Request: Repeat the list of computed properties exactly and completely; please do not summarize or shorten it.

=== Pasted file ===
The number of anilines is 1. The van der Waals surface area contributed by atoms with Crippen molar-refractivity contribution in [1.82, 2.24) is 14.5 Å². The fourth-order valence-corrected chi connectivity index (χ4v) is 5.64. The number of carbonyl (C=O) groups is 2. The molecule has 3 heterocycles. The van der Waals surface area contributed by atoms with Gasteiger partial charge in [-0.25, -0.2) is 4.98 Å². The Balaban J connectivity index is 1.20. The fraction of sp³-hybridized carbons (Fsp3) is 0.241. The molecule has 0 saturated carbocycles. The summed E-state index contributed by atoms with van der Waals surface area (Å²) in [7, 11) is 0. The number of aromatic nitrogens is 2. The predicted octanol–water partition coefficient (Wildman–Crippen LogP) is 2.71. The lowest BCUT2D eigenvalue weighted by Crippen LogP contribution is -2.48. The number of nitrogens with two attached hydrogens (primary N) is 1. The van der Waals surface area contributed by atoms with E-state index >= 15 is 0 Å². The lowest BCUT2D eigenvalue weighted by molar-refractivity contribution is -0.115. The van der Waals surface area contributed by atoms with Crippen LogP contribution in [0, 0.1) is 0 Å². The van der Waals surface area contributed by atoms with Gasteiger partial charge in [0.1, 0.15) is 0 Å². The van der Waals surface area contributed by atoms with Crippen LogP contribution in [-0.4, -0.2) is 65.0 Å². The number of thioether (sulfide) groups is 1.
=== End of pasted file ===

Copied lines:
The number of anilines is 1. The van der Waals surface area contributed by atoms with Crippen molar-refractivity contribution in [1.82, 2.24) is 14.5 Å². The fourth-order valence-corrected chi connectivity index (χ4v) is 5.64. The number of carbonyl (C=O) groups is 2. The molecule has 3 heterocycles. The van der Waals surface area contributed by atoms with Gasteiger partial charge in [-0.25, -0.2) is 4.98 Å². The Balaban J connectivity index is 1.20. The fraction of sp³-hybridized carbons (Fsp3) is 0.241. The molecule has 0 saturated carbocycles. The summed E-state index contributed by atoms with van der Waals surface area (Å²) in [7, 11) is 0. The number of aromatic nitrogens is 2. The predicted octanol–water partition coefficient (Wildman–Crippen LogP) is 2.71. The lowest BCUT2D eigenvalue weighted by Crippen LogP contribution is -2.48. The number of nitrogens with two attached hydrogens (primary N) is 1. The van der Waals surface area contributed by atoms with E-state index >= 15 is 0 Å². The lowest BCUT2D eigenvalue weighted by molar-refractivity contribution is -0.115. The van der Waals surface area contributed by atoms with Crippen LogP contribution in [0, 0.1) is 0 Å². The van der Waals surface area contributed by atoms with Gasteiger partial charge in [0.1, 0.15) is 0 Å². The van der Waals surface area contributed by atoms with Crippen LogP contribution in [-0.4, -0.2) is 65.0 Å². The number of thioether (sulfide) groups is 1.